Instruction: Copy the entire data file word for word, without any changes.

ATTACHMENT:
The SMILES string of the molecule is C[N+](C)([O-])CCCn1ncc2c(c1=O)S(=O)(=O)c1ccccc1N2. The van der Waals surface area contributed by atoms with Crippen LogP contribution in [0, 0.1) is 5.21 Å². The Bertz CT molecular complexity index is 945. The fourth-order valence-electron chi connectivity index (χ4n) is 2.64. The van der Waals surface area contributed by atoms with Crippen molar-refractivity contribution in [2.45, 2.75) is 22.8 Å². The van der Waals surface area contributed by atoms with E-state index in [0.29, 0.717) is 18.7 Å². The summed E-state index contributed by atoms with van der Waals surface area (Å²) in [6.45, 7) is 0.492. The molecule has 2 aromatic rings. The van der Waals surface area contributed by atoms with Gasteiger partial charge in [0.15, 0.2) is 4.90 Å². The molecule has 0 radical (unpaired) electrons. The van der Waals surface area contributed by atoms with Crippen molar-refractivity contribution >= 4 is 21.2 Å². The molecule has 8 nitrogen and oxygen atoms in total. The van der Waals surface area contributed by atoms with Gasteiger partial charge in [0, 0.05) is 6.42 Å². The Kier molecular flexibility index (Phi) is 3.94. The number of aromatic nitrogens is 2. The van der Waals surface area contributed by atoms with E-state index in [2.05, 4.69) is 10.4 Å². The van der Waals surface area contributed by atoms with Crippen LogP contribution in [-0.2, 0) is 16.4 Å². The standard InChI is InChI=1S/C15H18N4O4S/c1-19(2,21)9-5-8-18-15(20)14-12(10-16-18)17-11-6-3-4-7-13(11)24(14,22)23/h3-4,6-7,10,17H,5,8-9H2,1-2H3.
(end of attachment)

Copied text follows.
The SMILES string of the molecule is C[N+](C)([O-])CCCn1ncc2c(c1=O)S(=O)(=O)c1ccccc1N2. The van der Waals surface area contributed by atoms with Crippen LogP contribution in [0, 0.1) is 5.21 Å². The Bertz CT molecular complexity index is 945. The fourth-order valence-electron chi connectivity index (χ4n) is 2.64. The van der Waals surface area contributed by atoms with Crippen molar-refractivity contribution in [2.45, 2.75) is 22.8 Å². The van der Waals surface area contributed by atoms with E-state index in [0.29, 0.717) is 18.7 Å². The summed E-state index contributed by atoms with van der Waals surface area (Å²) in [6.45, 7) is 0.492. The molecule has 2 aromatic rings. The van der Waals surface area contributed by atoms with Gasteiger partial charge in [0.15, 0.2) is 4.90 Å². The molecule has 0 radical (unpaired) electrons. The van der Waals surface area contributed by atoms with Crippen molar-refractivity contribution >= 4 is 21.2 Å². The molecule has 8 nitrogen and oxygen atoms in total. The van der Waals surface area contributed by atoms with Gasteiger partial charge in [0, 0.05) is 6.42 Å². The Kier molecular flexibility index (Phi) is 3.94. The number of aromatic nitrogens is 2. The van der Waals surface area contributed by atoms with E-state index in [2.05, 4.69) is 10.4 Å². The van der Waals surface area contributed by atoms with Crippen LogP contribution in [-0.2, 0) is 16.4 Å². The standard InChI is InChI=1S/C15H18N4O4S/c1-19(2,21)9-5-8-18-15(20)14-12(10-16-18)17-11-6-3-4-7-13(11)24(14,22)23/h3-4,6-7,10,17H,5,8-9H2,1-2H3.